Martin Lewis discusses the National Insurance increase
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The Chancellor announced in his Spring Statement that he was going to increase the bracket of where people start to pay National Insurance from £9,880 to £12,570 which comes into effect on July 6. Launched today, the online checker will use salary information from PAYE to give employees personalised estimates of their take-home pay each month. The figure shown will be an estimate of a worker’s pay after Income Tax and National Insurance Contributions (NICs) is taken out.
It will also estimate how much tax and National Insurance a worker would pay from July 2021 to June 2022 and compares it with how much they would pay from July 2022 and June 2023.
The Treasury stated that the tool will “help people budget” during the cost of living crisis.
According to the Chancellor, the increase to the threshold, which is now in line with Income Tax, amounts to a tax cut of around £330 a year for workers.
He also added that seven out of 10 people will be paying less for National Insurance from July even with the 1.25 percentage point increase to the contributions.
The increase to National Insurance for workers and businesses was announced in September 2021 and will become a separate tax called the Health and Social Care Levy.
The Government states that the levy will directly fund the NHS and help clear the backlog which had occurred during the COVID-19 pandemic.
Each year the levy is expected to raise around £12billion for the Government.
Over the next three years, the Department for Health and Social Care expects the levy to provide nearly £40billion of funding for the NHS.
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Chancellor of the Exchequer, Rishi Sunak, said: “With our historic £6billion National Insurance tax cut just weeks away, this new tool will show hard-working Brits how much more of their pay will be going directly into their pocket.”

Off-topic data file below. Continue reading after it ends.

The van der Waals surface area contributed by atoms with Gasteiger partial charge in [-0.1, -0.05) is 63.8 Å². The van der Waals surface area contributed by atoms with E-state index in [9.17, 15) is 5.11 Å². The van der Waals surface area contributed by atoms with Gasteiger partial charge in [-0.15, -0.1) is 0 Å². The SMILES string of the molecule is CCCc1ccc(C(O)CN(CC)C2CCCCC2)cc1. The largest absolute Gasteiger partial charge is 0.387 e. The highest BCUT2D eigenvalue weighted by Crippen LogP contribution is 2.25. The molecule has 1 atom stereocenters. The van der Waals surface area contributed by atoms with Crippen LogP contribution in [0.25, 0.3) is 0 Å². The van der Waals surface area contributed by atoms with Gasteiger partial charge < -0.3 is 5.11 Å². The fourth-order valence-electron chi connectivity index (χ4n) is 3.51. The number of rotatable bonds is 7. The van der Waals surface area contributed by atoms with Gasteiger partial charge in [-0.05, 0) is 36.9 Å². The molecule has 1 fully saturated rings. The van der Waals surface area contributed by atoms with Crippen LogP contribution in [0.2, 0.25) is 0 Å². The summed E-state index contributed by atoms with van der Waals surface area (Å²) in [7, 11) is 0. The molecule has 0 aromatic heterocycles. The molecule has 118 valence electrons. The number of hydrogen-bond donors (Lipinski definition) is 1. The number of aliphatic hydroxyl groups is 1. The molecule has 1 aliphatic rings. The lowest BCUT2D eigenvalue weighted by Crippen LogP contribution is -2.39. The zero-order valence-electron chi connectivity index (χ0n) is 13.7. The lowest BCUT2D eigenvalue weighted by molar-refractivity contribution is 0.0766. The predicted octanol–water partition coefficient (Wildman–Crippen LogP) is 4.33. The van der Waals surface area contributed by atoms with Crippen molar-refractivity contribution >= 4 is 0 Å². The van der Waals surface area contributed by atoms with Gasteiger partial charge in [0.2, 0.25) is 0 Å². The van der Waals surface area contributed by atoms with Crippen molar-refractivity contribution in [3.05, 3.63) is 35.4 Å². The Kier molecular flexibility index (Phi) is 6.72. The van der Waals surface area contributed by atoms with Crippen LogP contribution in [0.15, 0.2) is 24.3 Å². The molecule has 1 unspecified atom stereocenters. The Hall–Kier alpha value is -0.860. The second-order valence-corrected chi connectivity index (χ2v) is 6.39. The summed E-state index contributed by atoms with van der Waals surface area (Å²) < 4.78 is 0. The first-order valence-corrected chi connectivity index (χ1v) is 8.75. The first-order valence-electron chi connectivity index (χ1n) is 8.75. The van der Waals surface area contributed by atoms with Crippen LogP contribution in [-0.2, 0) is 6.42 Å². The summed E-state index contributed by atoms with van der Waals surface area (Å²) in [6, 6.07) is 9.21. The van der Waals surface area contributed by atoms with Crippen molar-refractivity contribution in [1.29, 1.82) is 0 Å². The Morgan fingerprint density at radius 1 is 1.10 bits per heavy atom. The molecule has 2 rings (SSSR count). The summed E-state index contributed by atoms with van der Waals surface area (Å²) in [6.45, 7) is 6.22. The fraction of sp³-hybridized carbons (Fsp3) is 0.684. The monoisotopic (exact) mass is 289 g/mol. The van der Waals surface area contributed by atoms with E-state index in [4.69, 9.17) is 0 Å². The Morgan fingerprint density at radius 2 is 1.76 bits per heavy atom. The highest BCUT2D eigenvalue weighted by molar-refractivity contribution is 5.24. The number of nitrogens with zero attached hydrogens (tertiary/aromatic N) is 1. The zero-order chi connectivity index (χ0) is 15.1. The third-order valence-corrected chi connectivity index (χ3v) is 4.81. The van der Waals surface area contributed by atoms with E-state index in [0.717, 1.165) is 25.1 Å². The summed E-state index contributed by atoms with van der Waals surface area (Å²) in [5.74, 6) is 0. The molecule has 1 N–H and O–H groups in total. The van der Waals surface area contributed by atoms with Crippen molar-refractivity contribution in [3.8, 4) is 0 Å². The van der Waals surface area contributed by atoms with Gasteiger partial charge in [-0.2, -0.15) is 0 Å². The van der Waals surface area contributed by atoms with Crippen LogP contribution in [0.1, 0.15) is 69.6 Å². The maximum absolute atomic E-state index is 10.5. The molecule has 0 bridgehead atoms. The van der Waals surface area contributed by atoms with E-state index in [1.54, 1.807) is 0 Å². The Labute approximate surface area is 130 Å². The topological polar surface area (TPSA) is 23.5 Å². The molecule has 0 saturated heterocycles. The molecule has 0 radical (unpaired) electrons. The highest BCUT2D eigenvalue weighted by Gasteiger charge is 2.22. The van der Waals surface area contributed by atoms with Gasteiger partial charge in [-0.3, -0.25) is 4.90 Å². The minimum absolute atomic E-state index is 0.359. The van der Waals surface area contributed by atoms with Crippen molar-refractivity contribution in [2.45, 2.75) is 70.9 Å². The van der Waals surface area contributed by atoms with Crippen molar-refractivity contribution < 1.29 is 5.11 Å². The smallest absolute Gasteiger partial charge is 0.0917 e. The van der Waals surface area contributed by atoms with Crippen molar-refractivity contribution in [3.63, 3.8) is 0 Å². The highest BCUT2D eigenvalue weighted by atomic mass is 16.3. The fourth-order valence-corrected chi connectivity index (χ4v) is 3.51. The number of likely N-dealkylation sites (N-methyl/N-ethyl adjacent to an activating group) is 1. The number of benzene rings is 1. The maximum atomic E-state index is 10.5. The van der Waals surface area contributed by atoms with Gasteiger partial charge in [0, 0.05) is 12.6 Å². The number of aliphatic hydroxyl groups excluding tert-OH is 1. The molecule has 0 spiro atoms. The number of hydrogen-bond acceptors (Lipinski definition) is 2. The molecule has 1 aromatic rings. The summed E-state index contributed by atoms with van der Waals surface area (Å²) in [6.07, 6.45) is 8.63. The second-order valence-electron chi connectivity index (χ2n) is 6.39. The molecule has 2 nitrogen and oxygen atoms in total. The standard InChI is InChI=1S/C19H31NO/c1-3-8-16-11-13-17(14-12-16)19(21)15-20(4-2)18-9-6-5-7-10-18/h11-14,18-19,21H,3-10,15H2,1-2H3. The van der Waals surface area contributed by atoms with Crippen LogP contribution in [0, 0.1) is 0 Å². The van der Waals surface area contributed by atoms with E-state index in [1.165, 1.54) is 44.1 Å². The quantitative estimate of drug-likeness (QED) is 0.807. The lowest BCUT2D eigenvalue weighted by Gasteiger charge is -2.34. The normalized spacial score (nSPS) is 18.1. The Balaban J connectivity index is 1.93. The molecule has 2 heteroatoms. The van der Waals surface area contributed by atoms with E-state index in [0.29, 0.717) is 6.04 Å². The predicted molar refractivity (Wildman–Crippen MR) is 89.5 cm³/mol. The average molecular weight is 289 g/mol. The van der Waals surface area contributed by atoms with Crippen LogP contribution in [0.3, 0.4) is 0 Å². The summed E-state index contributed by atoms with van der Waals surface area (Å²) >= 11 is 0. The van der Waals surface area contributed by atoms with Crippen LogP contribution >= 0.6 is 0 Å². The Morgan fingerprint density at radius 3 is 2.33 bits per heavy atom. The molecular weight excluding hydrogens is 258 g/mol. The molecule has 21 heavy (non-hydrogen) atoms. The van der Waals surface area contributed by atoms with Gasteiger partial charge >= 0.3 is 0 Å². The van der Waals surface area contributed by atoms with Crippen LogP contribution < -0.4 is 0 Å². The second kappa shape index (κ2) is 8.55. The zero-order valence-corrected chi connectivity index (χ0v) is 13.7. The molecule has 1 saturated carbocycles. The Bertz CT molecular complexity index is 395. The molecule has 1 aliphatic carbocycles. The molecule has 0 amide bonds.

“This tax cut, combined with £400 off energy bills and direct payments of £1,200 to eight million families, will help shield people from rising prices.”
Alongside the online tool, the Treasury has also launched a New Financial Support and Benefits Checker Tool.
This tool aims to help people find Government financial support that they could be eligible for.
The benefits tool asks a person 10 questions and cross-checks against 25 individual benefits and support offers.
The financial support that people will be shown includes childcare support, Job Seeker’s Allowance, budgeting loans and housing benefit.
A wider range of benefit options will be included in a later version of the tool which will come out in the next few months.
Both tools will be on the Government’s GOV.COM Cost of Living page and will go live mid-morning today.
The Health and Social Care Levy caused a backlash when it was first announced as many argued that low-income earners were going to be even worse off financially.
The increase to the thresholds however means that around two million lower earners will be pulled out of paying the tax altogether.
The Chancellor also announced in his Spring Statement that he was going to cut Income tax by one pence in April 2024.
The Treasury says that this will benefit around 30 million taxpayers by an average of £175.
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